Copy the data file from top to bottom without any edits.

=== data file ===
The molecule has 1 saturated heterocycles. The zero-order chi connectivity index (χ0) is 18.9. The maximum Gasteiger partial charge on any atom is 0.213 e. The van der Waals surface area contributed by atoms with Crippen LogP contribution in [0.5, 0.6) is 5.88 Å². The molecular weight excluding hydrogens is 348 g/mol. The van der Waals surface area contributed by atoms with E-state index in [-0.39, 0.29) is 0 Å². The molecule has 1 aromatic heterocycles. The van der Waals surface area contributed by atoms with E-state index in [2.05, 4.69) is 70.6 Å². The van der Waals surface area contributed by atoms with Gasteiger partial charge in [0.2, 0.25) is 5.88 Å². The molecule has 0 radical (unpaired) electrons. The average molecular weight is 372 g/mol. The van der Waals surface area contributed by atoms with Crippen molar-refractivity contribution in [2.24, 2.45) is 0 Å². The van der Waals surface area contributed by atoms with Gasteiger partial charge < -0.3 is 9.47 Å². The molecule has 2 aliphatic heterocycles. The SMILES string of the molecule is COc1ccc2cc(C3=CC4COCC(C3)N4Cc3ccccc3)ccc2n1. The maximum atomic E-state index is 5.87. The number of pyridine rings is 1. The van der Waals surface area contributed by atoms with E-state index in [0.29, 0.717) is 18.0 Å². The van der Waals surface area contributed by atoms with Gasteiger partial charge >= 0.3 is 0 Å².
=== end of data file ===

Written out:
The molecule has 1 saturated heterocycles. The zero-order chi connectivity index (χ0) is 18.9. The maximum Gasteiger partial charge on any atom is 0.213 e. The van der Waals surface area contributed by atoms with Crippen LogP contribution in [0.5, 0.6) is 5.88 Å². The molecular weight excluding hydrogens is 348 g/mol. The van der Waals surface area contributed by atoms with E-state index in [-0.39, 0.29) is 0 Å². The molecule has 1 aromatic heterocycles. The van der Waals surface area contributed by atoms with E-state index in [2.05, 4.69) is 70.6 Å². The van der Waals surface area contributed by atoms with Gasteiger partial charge in [0.2, 0.25) is 5.88 Å². The molecule has 0 radical (unpaired) electrons. The average molecular weight is 372 g/mol. The van der Waals surface area contributed by atoms with Crippen molar-refractivity contribution in [2.24, 2.45) is 0 Å². The van der Waals surface area contributed by atoms with Gasteiger partial charge < -0.3 is 9.47 Å². The molecule has 2 aliphatic heterocycles. The SMILES string of the molecule is COc1ccc2cc(C3=CC4COCC(C3)N4Cc3ccccc3)ccc2n1. The maximum atomic E-state index is 5.87. The number of pyridine rings is 1. The van der Waals surface area contributed by atoms with E-state index in [0.29, 0.717) is 18.0 Å². The van der Waals surface area contributed by atoms with Gasteiger partial charge >= 0.3 is 0 Å².